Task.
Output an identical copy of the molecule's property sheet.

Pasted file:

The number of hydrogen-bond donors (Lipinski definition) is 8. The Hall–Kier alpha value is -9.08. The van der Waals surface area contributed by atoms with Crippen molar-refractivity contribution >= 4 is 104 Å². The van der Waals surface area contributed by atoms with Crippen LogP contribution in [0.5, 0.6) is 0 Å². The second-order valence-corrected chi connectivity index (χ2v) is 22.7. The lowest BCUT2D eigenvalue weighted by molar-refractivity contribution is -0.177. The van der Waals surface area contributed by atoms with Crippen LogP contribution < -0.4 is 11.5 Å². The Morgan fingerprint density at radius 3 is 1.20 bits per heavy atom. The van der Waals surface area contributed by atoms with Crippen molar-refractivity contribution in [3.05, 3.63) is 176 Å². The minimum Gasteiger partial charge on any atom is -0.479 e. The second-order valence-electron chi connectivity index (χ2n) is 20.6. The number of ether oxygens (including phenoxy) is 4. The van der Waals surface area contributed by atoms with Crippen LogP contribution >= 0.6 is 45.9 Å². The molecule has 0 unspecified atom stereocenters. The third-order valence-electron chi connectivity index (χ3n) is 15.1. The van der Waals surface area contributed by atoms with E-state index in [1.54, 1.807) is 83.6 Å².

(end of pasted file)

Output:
The number of hydrogen-bond donors (Lipinski definition) is 8. The Hall–Kier alpha value is -9.08. The van der Waals surface area contributed by atoms with Crippen molar-refractivity contribution >= 4 is 104 Å². The van der Waals surface area contributed by atoms with Crippen LogP contribution in [0.5, 0.6) is 0 Å². The second-order valence-corrected chi connectivity index (χ2v) is 22.7. The lowest BCUT2D eigenvalue weighted by molar-refractivity contribution is -0.177. The van der Waals surface area contributed by atoms with Crippen LogP contribution < -0.4 is 11.5 Å². The Morgan fingerprint density at radius 3 is 1.20 bits per heavy atom. The van der Waals surface area contributed by atoms with Crippen molar-refractivity contribution in [3.05, 3.63) is 176 Å². The minimum Gasteiger partial charge on any atom is -0.479 e. The second-order valence-electron chi connectivity index (χ2n) is 20.6. The number of ether oxygens (including phenoxy) is 4. The van der Waals surface area contributed by atoms with Crippen LogP contribution >= 0.6 is 45.9 Å². The molecule has 0 unspecified atom stereocenters. The third-order valence-electron chi connectivity index (χ3n) is 15.1. The van der Waals surface area contributed by atoms with E-state index in [1.54, 1.807) is 83.6 Å².